Discussion The present review shows that the association of OC use with colorectal cancer risk has been evaluated in several studies, which provide no evidence of an unfavorable effect or, in a few datasets, suggestions of a favorable one. Reduced risk in ever-users was found in three of four cohort studies on the topic, and was significant in the one based on colorectal cancer mortality. Eleven case-control studies (or groups of studies) also

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Table 3. Studies on oral contraceptives (OC) and colorectal adenomatous polyps

Reference

Country

Population (follow-up), no. with polyps or cases:controls (type of controls)

Cohort studies Platz et al.24 U.S.; Nurses 26,983 Health (14 years) Study 982 Case-control studies Jacobson et al.25

Relative risk (RR) (95% confidence interval), ever- vs. never-users Colonrectum 1.0 (0.8–1.1)

128:283 (colonoscopy negative)

0.6 (0.3–1.1)

Potter et al.26

Minnesota, U.S.

219 vs. 439 (colonoscopy negative) and 247 (population)

Peipins et al.27

North Carolina, U.S.

115:232 (colonoscopy negative)

,5 yr 1.25 (0.82–1.91) $5 yr 0.84 (0.51–1.39) ,5 yr 1.42 (0.88–2.31) $5 yr 1.05 (0.59–1.84) 0.91 (0.45–1.82)

Left colon 1.0 (0.8–1.1)

Rectum

Duration of use

Recent use

Adjustment and comments

No trend (RR No for $6 yr difference use 5 1.0, 0.7–1.4)

Age, history of endoscopy, parity, body mass index, physical activity, and dietary habits.

Not shown

Not shown

No trend

Not shown

Age, education, smoking, and body mass index. Prevalence of OC use among controls: 26%. Adjustment not reported in detail. Prevalence of OC use: 49% among community controls.

No trend (RR Not shown for $5 yr use 5 1.02, 0.40–2.58)

Age, education, body mass index, and dietary habits. Prevalence of OC use among controls: 30%.

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U.S. 3 states

Right Colon colon

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contributed to the issue. None showed significantly elevated risk. Five of them reported lowered colorectal cancer risk among ever-users of OC, with a significant inverse association in the largest investigation available. This was a pooled analysis of two Italian studies18 where allowance for a broad range of potential confounding factors, including energy intake, cancer family history, and menstrual and reproductive factors, was possibile. Most studies on colorectal cancer, however, dealt with relatively small proportions of OC users (lower, for instance, than those of hormone replacement therapy users),28 due to the relatively advanced age of the study subjects. Ever-use of OC is a crude measure of exposure and an evaluation of timing of exposure is essential. Longer duration of use was associated with the lowest risk in the Nurses’ Health Study7 and in one casecontrol investigation.11 Several studies, particularly the earliest ones, included too few cases of colorectal cancer or OC users to evaluate risk by duration, but the lack of a trend in the largest case-control study available18 is of notice. Time since last use could be assessed in even fewer studies.5,18 An attenuation of the apparent protection 5–15 years after cessation of use was suggested. Data on colorectal adenomatous polyps and OC use started accumulating later and are scantier than those on colorectal cancer. The only cohort investigation7,24 that showed data for benign as well as malignant neoplasms of the colon-rectum suggested an inverse association only for cancer. It is conceivable that agents acting on late-stage carcinogenesis may not influence the risk of early tumors such as colorectal adenoma,24 but more data are needed to help interpretation. Long-standing hypotheses about the biologic mechanisms of estrogens in colorectal cancer have focused on variations in bile acid metabolism in response to female hormones.29 Secondary bile acids are believed to initiate or promote malignant changes in the colonic epithelium, and exogenous estrogens (which decrease secondary bile acid production) could therefore be protective, particularly at the right side of the colon. No consistent differences between the right and left colon and even between colon and rectum, however, emerged in available studies. A biologic heterogeneity of colorectal tumors (eg, selective inverse association of OC use with p53-negative colorectal tumors)30 has also been suggested, but needs confirmation. More recent hypotheses have focused on steroid hormone receptors in normal as well as colorectal tumor cells (eg, methylation-associated loss of expression after estrogen withdrawal31). Negative confounding is also possible if OC users tend to have a healthier lifestyle (ie, higher intake of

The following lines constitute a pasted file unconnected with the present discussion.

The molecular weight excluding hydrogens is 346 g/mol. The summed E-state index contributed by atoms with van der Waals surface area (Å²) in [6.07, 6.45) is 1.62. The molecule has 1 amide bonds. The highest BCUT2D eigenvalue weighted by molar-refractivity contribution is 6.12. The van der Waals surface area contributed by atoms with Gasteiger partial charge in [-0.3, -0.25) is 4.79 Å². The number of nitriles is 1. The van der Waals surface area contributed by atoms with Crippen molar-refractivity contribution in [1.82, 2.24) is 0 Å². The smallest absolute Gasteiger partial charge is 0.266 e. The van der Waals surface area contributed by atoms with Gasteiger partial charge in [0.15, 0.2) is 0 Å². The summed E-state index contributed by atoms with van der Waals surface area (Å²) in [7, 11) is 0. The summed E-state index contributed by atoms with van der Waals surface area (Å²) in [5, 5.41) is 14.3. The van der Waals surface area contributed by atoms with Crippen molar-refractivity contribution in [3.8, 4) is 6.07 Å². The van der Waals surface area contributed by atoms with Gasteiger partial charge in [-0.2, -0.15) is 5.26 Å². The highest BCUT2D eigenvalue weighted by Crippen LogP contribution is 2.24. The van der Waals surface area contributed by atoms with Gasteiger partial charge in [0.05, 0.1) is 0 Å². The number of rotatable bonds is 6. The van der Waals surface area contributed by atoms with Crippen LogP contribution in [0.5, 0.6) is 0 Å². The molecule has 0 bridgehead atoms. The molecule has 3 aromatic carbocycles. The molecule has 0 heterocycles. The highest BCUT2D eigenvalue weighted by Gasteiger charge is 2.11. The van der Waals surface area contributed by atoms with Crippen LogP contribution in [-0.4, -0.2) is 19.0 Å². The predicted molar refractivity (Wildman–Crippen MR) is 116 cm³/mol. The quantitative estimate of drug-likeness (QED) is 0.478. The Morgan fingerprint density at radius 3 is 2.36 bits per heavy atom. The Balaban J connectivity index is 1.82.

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vegetables, more exercise, etc.), as it has been reported for hormone replacement therapy (prevention bias).32 However, the two largest studies7,18 that showed inverse associations with colorectal cancer had the possibility to stratify and adjust results for a very large spectrum of risk factors. Surveillance bias (ie, more frequent pelvic examination and colorectal cancer screening in women who had used OC) may lead to a lower risk of fatal colorectal cancer, as seen in Beral et al.5 It would, however, increase artifactually RR estimates in studies of adenomatous polyps and early cancer. Information bias (ie, more accurate report of OC use by control women than by those with colorectal cancer) seems an unlikely explanation for the present findings. Selection bias is always difficult to rule out completely, especially because of relatively low participation rates in many of the studies assessed here. Some type of publication bias may have facilitated the recent disclosure and publication of inverse associations of OC use with colorectal neoplasms, particularly as some evidence of a favorable effect had emerged for hormone replacement therapy.28,33,34 In the near future, exogenous female hormones will be carefully evaluated, or reevaluated, in studies available on colorectal neoplasms, thus allowing the computation of a reliable overall (combined) RR. Were a favorable effect of OC use demonstrated, it would weigh greatly on any risk/benefit assessment for OC.

Acknowledgment This work was conducted with the contribution of the Italian Association for Research on Cancer. We thank Mrs. A. Redivo for editorial assistance.